Prof John Finney

tel: +44 (0)20 7679 1308
ext: 31308
fax: +44 (0)20 7679 0595


Research interests:

Structures and interactions in aqueous solutions
Enzyme dynamics and function
Structures and ordering in high pressure ices


  • B.A. Natural Sciences (part II Physics), Jesus College, Cambridge, 1964.
  • Postgraduate Certificate in Education, University of Leicester, 1965.
  • Ph.D. Crystallography, Birkbeck College, University of London, 1968.
  • Lecturer (1968), Reader (1977) and Professor (1986-93) of Crystallography, Birkbeck College, University of London
  • Head, Neutron Science Division, Rutherford Appleton Laboratory 1988-93
  • Chief Scientist, ISIS Facility, Rutherford Appleton Laboratory 1990-93
  • Quain Professor of Physics, University College London, 1993-1999
  • Science Coordinator, European Spallation Source, 1993-96
  • Professor of Physics, University College London 1999-to date.

Other activities

My undergraduate teaching interests focus on both communications skills and ethical issues of the scientific process and its applications. I work extensively within the Pugwash movement which is concerned with the role of science in society generally and in international affairs in particular. I am a past Vice-President of the British Crystallographic Association and an honorary Vice-President of Euroscience.


My research interests are centred on liquid, non-crystalline and disordered crystalline systems, with an emphasis on water, aqueous solutions and the role of water in biological processes. Current active projects relate to (a) structure and interactions in aqueous solutions, with particular reference to the understanding of solution processes such as the hydrophobic interaction, salting out, and self-assembly; (b) enzyme dynamics and function (in particular the effect of solvent) and (c) structure and ordering in high pressure ices.

This is a view of ice XII, a metastable phase of ice. Pretty, isn’t it? It was discovered, and its structure solved, by work in the group in UCL in the late 1990s, in collaboration with colleagues in Göttingen. This was the first new phase of ice to be found since the pioneering work of Bridgman in the 1930s. Not satisfied with this, however, we have recently, in collaboration with researchers in Austria and at the ISIS Pulsed Neutron Facility, discovered two further new phases ices XIII and XIV, and in doing so solved one of the outstanding problems relating to how water molecules order at low temperatures. Moreover, understanding these structures helps us to understand the way water molecules interact with each other, information which is important if we are to understand how water is involved in the essential biological processes that are necessary for maintaining life.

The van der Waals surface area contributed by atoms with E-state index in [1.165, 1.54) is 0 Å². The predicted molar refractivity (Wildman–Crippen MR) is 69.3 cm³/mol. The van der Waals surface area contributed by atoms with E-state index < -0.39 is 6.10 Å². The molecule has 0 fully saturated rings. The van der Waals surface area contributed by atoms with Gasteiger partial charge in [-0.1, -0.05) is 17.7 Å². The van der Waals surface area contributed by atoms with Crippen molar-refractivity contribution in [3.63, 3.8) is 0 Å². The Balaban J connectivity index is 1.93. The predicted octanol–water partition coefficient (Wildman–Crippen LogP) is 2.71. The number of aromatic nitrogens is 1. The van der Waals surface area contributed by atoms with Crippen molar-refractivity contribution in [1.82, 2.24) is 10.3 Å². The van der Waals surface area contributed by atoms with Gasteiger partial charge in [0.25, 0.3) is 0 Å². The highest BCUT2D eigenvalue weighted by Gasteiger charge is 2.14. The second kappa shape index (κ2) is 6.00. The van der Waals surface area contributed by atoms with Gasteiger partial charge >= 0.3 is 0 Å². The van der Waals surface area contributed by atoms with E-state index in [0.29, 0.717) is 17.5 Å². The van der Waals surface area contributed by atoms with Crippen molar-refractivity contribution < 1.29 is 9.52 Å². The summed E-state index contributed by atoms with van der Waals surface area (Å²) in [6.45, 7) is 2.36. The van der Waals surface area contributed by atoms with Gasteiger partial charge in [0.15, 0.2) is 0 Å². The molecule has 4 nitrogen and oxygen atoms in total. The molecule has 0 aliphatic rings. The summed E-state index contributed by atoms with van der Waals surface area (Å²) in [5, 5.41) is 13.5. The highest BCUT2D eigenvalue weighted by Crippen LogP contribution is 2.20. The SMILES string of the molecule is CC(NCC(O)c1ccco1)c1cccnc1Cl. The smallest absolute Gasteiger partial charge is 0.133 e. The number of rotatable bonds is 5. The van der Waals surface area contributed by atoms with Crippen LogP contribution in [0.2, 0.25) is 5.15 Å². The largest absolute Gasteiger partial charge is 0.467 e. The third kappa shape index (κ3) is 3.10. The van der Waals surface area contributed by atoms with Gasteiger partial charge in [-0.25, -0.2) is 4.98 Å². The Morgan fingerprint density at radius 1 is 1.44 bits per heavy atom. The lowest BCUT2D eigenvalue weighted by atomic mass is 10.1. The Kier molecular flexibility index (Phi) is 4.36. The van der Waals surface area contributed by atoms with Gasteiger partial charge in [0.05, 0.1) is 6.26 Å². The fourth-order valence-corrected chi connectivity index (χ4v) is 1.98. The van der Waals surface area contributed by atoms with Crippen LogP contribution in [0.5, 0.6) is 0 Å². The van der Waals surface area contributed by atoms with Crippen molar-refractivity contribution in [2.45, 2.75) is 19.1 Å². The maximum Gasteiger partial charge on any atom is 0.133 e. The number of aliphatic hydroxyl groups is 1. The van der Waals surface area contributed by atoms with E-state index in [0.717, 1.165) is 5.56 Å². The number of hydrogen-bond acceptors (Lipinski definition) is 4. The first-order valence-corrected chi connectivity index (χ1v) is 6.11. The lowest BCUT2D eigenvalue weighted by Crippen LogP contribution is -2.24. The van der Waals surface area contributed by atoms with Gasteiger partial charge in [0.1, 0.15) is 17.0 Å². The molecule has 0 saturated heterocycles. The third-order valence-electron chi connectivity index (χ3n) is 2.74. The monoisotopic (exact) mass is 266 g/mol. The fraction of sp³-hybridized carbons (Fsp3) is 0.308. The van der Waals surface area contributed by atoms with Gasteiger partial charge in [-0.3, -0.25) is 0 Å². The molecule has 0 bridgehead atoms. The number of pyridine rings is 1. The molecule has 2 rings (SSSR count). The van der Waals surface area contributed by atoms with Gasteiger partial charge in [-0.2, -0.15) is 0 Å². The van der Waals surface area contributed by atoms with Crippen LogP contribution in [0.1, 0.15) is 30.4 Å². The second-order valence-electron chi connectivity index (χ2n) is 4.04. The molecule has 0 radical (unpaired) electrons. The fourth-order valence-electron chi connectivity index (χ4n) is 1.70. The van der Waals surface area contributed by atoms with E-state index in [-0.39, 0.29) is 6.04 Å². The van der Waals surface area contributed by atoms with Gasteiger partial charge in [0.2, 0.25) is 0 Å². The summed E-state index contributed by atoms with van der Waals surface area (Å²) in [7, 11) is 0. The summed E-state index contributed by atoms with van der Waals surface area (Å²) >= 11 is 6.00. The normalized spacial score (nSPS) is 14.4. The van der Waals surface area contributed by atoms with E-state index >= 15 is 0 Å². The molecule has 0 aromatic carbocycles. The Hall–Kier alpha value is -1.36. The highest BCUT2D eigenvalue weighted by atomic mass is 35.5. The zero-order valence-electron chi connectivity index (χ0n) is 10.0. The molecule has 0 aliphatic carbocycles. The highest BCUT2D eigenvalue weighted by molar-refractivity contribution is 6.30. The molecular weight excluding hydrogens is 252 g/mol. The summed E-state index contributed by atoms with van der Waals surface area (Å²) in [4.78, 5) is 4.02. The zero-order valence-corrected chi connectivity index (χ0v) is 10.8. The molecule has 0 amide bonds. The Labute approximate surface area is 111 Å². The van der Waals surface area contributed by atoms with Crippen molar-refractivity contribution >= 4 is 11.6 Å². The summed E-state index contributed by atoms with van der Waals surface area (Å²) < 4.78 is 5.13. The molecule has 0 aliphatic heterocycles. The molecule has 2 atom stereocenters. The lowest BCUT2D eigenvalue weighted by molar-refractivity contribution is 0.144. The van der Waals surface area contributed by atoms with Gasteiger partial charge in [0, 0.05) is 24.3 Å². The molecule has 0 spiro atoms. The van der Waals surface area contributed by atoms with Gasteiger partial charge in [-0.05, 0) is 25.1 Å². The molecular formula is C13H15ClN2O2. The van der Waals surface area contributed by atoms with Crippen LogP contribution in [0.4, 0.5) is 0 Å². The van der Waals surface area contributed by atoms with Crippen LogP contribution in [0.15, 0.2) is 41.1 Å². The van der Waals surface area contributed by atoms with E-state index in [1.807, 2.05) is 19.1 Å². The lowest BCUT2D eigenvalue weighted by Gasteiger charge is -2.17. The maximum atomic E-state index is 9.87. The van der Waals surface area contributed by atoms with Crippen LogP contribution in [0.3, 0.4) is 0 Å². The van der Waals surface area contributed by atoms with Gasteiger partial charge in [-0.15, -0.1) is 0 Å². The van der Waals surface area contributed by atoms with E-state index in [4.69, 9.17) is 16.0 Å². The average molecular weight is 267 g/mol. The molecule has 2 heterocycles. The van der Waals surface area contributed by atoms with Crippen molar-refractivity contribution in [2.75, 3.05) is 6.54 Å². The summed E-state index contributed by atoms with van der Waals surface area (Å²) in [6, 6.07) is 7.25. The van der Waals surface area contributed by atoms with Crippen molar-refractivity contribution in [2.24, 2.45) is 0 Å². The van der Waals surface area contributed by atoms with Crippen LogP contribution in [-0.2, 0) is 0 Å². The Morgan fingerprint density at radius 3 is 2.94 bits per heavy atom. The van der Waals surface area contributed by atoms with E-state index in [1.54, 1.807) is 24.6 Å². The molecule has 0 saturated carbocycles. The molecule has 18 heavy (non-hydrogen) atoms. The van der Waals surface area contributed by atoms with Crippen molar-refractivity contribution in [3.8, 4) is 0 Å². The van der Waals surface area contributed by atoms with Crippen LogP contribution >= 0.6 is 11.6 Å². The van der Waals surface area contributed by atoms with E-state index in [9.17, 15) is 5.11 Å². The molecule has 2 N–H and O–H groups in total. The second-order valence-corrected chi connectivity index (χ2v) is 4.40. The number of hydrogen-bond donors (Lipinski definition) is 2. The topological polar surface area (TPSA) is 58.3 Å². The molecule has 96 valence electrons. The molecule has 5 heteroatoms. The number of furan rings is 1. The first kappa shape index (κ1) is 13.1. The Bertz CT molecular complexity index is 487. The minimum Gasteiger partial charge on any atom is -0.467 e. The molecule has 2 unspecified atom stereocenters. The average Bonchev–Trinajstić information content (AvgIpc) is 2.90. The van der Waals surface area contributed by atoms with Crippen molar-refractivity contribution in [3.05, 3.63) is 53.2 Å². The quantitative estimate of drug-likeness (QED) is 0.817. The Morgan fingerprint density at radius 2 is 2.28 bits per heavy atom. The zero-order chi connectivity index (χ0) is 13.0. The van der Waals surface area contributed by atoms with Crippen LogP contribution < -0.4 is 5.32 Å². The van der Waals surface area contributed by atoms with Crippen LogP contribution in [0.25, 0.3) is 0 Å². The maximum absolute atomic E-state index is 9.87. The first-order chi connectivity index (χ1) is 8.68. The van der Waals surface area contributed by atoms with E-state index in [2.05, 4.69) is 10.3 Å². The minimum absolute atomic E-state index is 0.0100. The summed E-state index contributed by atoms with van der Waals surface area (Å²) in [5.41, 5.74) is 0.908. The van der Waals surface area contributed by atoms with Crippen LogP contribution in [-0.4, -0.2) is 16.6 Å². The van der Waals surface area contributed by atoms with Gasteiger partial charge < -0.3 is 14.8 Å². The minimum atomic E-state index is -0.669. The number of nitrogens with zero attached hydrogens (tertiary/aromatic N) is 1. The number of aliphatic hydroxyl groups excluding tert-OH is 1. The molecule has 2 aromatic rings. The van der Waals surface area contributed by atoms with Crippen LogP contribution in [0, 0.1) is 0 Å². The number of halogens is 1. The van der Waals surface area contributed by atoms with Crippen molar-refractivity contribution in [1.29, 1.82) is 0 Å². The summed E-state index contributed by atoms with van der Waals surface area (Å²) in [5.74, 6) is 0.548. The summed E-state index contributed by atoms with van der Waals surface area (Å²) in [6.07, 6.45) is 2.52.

Recent Publications

  • “Protein Dynamics and Stability: The Distribution of Atomic Fluctuations in Thermophilic and Mesophilic Dihydrofolate Reductase Derived Using Elastic Incoherent Neutron Scattering”, Lars Meinhold, David Clement, Moeava Tehei, Roy Daniel, John L. Finney and Jeremy C. Smith. Biophysical Journal 94 (2008) 4812–4818.
  • “The Structure of a Supersaturated Solution: A Neutron Scattering Study of Aqueous Urea”, R. C. Burton, E. S. Ferrari, R. J. Davey, J. Hopwood, M. J. Quayle, J. L. Finney, and D. T. Bowron. Crystal Growth & Design 8 (2008) 1559–1565.
  • “A calorimetric study on the low temperature dynamics of doped ice V and its reversible phase transition to hydrogen ordered ice XIII”, Christoph G. Salzmann, Paolo G. Radaelli, John L. Finney and Erwin Mayer. Phys. Chem. Chem. Phys. 10 (2008) 6313 - 6324
  • "New Phases of Ice", C.G. Salzmann, J.L. Finney, P.G. Radaelli and E. Mayer. Notizario Neutroni e Luce Sincrotrone 14 (1) (2009) 32-33.
  • "Relaxation effects in low density amorphous ice: Two distinct structural states observed by neutron diffraction", K. Winkel, D. T. Bowron, T. Loerting, E. Mayer, and J. L. Finney, J. Chem. Phys. 130 (2009) 204502

Complete publication list: [PDF file]

Research Highlights

As water freezes into ice, its molecules rearrange themselves. Freeze it at higher pressure and the molecular rearrangement...
Tetrahydrofuran (THF) is a small ringshaped molecule consisting of four carbon atoms and an oxygen atom, with two hydrogen...